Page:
Public Speakinggreenspun.com : LUSENET : A Village Commons : One Thread
I am giving a brief presentation (3-4 minutes)this Saturday, June 1st in front of about 300 people. I am well prepared with written remarks. I intend not to read my remarks but will speak off the cuff (I have them fairly well memorized) - I am basically introducing and acknowledging the main speaker. My problem is that I sometimes get overly-anxious under such circumstances and do not want to appear nervous. I am not a public speaker. In the past I felt I have stumbled with my delivery and sounded "breathy" or obviously nervous. Does anyone have any last minute suggestions or comments on ways to alleviate this and with any help when speaking in front of a fairly large group. Thank You!
-- peter bosco (email@example.com), May 31, 2002
A stiff drink? ;)
-- Earthmama (firstname.lastname@example.org), May 31, 2002.
Concentrate on eye contact with no more than 4 people in various sectors of the room. This will both calm you and give the impression of rolling eye contact.
-- Jay Blair in N. AL (email@example.com), May 31, 2002.
Talk slowly, when you are nervous you naturally talk too fast...
-- Melissa in SE Ohio (firstname.lastname@example.org), May 31, 2002.
Rehearse the talk in private. Often times hearing ourselves is a shock. Get comfortable with hearing yourself talk loudly.
-- paul (email@example.com), June 02, 2002.
As the previous poster said, practice on yourself. I've found tape recording a talk at normal speaking volume to be helpful. On occasions I've been amazed at either how fast I was talking or how much I mumbled!
-- Jason AZ (firstname.lastname@example.org), June 03, 2002.
Hi, I can tell you two things. First, the more you do the thing (public speaking), the easier it will becomed. I took way to long to learn this, thinking "I'd get over it". I finally HAD to become active in this arena when I was threatened with a land use issue which would have affected my property value to the tune of over $100,000.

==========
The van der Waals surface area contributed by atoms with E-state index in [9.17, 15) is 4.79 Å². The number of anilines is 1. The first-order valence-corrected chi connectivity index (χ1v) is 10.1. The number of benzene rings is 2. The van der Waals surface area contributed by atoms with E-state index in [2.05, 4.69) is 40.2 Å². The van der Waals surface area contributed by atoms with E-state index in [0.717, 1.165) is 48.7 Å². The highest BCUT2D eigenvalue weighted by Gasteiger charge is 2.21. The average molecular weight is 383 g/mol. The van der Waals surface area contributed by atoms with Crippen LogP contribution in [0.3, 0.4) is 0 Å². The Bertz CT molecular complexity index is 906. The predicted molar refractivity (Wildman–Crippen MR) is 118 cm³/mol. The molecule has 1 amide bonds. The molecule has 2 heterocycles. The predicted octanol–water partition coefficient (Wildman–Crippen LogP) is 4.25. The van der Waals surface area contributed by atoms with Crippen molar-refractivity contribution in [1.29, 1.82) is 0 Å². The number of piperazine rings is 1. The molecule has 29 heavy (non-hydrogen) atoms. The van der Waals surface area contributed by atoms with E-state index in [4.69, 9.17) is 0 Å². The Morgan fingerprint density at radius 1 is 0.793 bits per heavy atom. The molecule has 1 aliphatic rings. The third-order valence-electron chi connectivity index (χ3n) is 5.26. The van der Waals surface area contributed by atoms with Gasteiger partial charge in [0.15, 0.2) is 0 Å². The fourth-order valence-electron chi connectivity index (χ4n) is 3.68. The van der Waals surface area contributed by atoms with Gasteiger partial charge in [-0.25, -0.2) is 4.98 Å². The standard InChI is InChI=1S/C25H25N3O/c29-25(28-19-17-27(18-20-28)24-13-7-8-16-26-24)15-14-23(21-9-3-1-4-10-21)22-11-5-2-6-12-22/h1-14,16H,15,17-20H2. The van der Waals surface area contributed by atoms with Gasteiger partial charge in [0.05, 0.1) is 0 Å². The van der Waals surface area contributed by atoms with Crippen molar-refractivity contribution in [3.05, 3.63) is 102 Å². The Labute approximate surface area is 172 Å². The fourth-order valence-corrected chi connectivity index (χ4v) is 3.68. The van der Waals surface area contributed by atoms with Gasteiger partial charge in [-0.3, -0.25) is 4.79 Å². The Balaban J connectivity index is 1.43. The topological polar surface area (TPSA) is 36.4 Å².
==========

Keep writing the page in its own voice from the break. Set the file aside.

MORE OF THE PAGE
I was gradually getting more and more self confident (and I can say I was the second worst public speaker, as far as nervousness, that I've ever met!). I had to do a LONG presentation on TV, before the local politicos, the press, etc, and wanted to make darn sure I did a good job, as there were over forty other families counting on my testimony for the same reason I was-the land value thing.
A friend, who happens to be a pulmonologist, was telling me that he had to speak before over 1000 people for his doctoral presentation. He, along with most other young doctoral candidates, used a "beta blocker" to deal with this. He gave me an unlimited prescription, after making sure I had no heart problems.
I began using this drug, and I can tell you that it will overcome ALL nervousness, with no side effects that I could feel. I used it many times, whenever I had really big crowds to speak to, etc.
I gradually have weaned myself from it, as the self confidence I gained from all the successes I had gradually made it less an less important to me.
The particular drug I used was called Propranolol. Check it out!
BTW, I am now actually ENJOYING public speaking!
I wish you the best of luck!
Oh, another little "tool" I learned to use is positive visualization. This is not always easy to do, but try to always maintain an attitude of self confidence. Don't give in to the real desire to give in to fear, but push any thoughts of a bad "performance" out of your head. Concentrate on any good speaking experiences you've had, even if they are simply short statements; try to not let memories of bad experiences enter your mind. Push them out!
-- shaky (email@example.com), June 04, 2002.
One other thing; my son, who is required to do public speaking very frequently, taught me this one. If you're using notes, in bold letters here and there write SLOW DOWN, every so often, and BREATHE, here and there. This has also helped me a great deal. It's amazing how it keeps me focused, and allows me to just stop, take a deep breath, and relax. A long pause, for this purpose, can actually be a good accent for your speech.
-- shaky (firstname.lastname@example.org), June 04, 2002.